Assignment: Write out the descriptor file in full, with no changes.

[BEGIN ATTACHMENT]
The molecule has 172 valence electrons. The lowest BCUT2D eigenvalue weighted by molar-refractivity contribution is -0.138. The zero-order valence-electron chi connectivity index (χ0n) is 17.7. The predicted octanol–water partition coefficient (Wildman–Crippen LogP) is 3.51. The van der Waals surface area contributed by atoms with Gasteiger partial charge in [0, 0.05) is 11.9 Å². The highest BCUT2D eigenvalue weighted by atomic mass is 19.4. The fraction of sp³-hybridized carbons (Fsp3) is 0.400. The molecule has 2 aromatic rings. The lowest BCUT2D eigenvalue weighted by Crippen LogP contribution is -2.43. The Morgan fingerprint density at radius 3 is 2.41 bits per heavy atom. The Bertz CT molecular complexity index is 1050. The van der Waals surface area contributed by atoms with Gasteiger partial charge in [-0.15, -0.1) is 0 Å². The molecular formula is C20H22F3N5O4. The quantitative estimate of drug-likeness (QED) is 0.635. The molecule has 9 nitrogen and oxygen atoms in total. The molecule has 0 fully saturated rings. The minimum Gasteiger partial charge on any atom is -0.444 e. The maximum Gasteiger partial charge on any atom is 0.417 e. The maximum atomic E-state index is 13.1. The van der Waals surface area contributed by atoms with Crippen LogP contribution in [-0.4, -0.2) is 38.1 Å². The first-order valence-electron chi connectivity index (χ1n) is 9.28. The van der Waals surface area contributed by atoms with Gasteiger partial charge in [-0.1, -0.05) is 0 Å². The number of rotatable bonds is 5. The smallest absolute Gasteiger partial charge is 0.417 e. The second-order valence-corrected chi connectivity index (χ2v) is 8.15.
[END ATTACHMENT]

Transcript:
The molecule has 172 valence electrons. The lowest BCUT2D eigenvalue weighted by molar-refractivity contribution is -0.138. The zero-order valence-electron chi connectivity index (χ0n) is 17.7. The predicted octanol–water partition coefficient (Wildman–Crippen LogP) is 3.51. The van der Waals surface area contributed by atoms with Gasteiger partial charge in [0, 0.05) is 11.9 Å². The highest BCUT2D eigenvalue weighted by atomic mass is 19.4. The fraction of sp³-hybridized carbons (Fsp3) is 0.400. The molecule has 2 aromatic rings. The lowest BCUT2D eigenvalue weighted by Crippen LogP contribution is -2.43. The Morgan fingerprint density at radius 3 is 2.41 bits per heavy atom. The Bertz CT molecular complexity index is 1050. The van der Waals surface area contributed by atoms with Gasteiger partial charge in [-0.15, -0.1) is 0 Å². The molecular formula is C20H22F3N5O4. The quantitative estimate of drug-likeness (QED) is 0.635. The molecule has 9 nitrogen and oxygen atoms in total. The molecule has 0 fully saturated rings. The minimum Gasteiger partial charge on any atom is -0.444 e. The maximum Gasteiger partial charge on any atom is 0.417 e. The maximum atomic E-state index is 13.1. The van der Waals surface area contributed by atoms with Crippen LogP contribution in [-0.4, -0.2) is 38.1 Å². The first-order valence-electron chi connectivity index (χ1n) is 9.28. The van der Waals surface area contributed by atoms with Gasteiger partial charge in [-0.1, -0.05) is 0 Å². The number of rotatable bonds is 5. The smallest absolute Gasteiger partial charge is 0.417 e. The second-order valence-corrected chi connectivity index (χ2v) is 8.15.